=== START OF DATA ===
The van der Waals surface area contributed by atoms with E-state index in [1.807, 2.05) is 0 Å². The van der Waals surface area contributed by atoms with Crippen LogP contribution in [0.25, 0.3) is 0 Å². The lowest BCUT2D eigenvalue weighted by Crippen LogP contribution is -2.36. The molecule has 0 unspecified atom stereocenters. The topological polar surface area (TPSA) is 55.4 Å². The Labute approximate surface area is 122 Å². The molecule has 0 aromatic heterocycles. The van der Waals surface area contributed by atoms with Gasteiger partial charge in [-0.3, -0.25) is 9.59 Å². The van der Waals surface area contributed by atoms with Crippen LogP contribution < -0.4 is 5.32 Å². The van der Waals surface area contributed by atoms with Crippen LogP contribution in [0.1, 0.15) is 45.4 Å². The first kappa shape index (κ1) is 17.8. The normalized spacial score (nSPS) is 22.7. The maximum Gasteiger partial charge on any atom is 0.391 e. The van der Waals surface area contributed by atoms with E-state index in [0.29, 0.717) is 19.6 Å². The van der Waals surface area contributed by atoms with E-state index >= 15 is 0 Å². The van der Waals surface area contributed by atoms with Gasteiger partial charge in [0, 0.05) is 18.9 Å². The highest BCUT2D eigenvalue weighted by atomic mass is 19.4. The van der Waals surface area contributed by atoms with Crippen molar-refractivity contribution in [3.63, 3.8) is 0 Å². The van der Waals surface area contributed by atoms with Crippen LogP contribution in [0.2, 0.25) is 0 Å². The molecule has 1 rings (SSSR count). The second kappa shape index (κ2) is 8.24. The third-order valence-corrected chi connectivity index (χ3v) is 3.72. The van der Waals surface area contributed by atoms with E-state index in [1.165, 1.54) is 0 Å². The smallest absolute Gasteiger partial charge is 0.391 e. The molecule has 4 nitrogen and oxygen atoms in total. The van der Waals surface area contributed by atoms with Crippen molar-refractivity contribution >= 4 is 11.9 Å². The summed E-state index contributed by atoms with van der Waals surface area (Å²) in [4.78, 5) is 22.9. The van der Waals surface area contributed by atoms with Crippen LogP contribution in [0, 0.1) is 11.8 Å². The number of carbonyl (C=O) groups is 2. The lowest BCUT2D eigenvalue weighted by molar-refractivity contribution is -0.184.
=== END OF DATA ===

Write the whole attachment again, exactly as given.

The van der Waals surface area contributed by atoms with E-state index in [1.807, 2.05) is 0 Å². The van der Waals surface area contributed by atoms with Crippen LogP contribution in [0.25, 0.3) is 0 Å². The lowest BCUT2D eigenvalue weighted by Crippen LogP contribution is -2.36. The molecule has 0 unspecified atom stereocenters. The topological polar surface area (TPSA) is 55.4 Å². The Labute approximate surface area is 122 Å². The molecule has 0 aromatic heterocycles. The van der Waals surface area contributed by atoms with Gasteiger partial charge in [-0.3, -0.25) is 9.59 Å². The van der Waals surface area contributed by atoms with Crippen LogP contribution < -0.4 is 5.32 Å². The van der Waals surface area contributed by atoms with Crippen LogP contribution in [0.1, 0.15) is 45.4 Å². The first kappa shape index (κ1) is 17.8. The normalized spacial score (nSPS) is 22.7. The maximum Gasteiger partial charge on any atom is 0.391 e. The van der Waals surface area contributed by atoms with E-state index in [0.29, 0.717) is 19.6 Å². The van der Waals surface area contributed by atoms with E-state index >= 15 is 0 Å². The van der Waals surface area contributed by atoms with Gasteiger partial charge in [0, 0.05) is 18.9 Å². The highest BCUT2D eigenvalue weighted by atomic mass is 19.4. The van der Waals surface area contributed by atoms with Crippen molar-refractivity contribution in [3.63, 3.8) is 0 Å². The van der Waals surface area contributed by atoms with Crippen LogP contribution in [0.2, 0.25) is 0 Å². The molecule has 1 rings (SSSR count). The second kappa shape index (κ2) is 8.24. The third-order valence-corrected chi connectivity index (χ3v) is 3.72. The van der Waals surface area contributed by atoms with E-state index in [1.165, 1.54) is 0 Å². The smallest absolute Gasteiger partial charge is 0.391 e. The molecule has 4 nitrogen and oxygen atoms in total. The van der Waals surface area contributed by atoms with Crippen molar-refractivity contribution >= 4 is 11.9 Å². The summed E-state index contributed by atoms with van der Waals surface area (Å²) in [4.78, 5) is 22.9. The van der Waals surface area contributed by atoms with Crippen LogP contribution in [0, 0.1) is 11.8 Å². The number of carbonyl (C=O) groups is 2. The lowest BCUT2D eigenvalue weighted by molar-refractivity contribution is -0.184.